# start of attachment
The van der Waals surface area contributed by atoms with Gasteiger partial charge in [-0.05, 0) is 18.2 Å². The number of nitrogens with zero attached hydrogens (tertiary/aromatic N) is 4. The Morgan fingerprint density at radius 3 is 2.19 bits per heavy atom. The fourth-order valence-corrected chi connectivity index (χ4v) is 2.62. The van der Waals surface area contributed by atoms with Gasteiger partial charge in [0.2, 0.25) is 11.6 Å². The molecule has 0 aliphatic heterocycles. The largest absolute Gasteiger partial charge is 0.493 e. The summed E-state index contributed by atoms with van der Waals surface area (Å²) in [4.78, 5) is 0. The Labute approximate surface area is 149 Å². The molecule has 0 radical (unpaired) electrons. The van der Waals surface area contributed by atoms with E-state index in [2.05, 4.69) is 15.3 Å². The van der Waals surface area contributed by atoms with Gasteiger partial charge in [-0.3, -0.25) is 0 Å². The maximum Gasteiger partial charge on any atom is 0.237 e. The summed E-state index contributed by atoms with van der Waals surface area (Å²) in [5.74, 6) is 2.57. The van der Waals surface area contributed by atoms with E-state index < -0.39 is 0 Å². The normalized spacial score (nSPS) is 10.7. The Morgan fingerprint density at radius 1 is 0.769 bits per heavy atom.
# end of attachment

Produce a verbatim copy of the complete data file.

The van der Waals surface area contributed by atoms with Gasteiger partial charge in [-0.05, 0) is 18.2 Å². The number of nitrogens with zero attached hydrogens (tertiary/aromatic N) is 4. The Morgan fingerprint density at radius 3 is 2.19 bits per heavy atom. The fourth-order valence-corrected chi connectivity index (χ4v) is 2.62. The van der Waals surface area contributed by atoms with Gasteiger partial charge in [0.2, 0.25) is 11.6 Å². The molecule has 0 aliphatic heterocycles. The largest absolute Gasteiger partial charge is 0.493 e. The summed E-state index contributed by atoms with van der Waals surface area (Å²) in [4.78, 5) is 0. The Labute approximate surface area is 149 Å². The molecule has 0 radical (unpaired) electrons. The van der Waals surface area contributed by atoms with E-state index in [2.05, 4.69) is 15.3 Å². The van der Waals surface area contributed by atoms with Gasteiger partial charge in [-0.3, -0.25) is 0 Å². The maximum Gasteiger partial charge on any atom is 0.237 e. The summed E-state index contributed by atoms with van der Waals surface area (Å²) in [5.74, 6) is 2.57. The van der Waals surface area contributed by atoms with E-state index < -0.39 is 0 Å². The normalized spacial score (nSPS) is 10.7. The Morgan fingerprint density at radius 1 is 0.769 bits per heavy atom.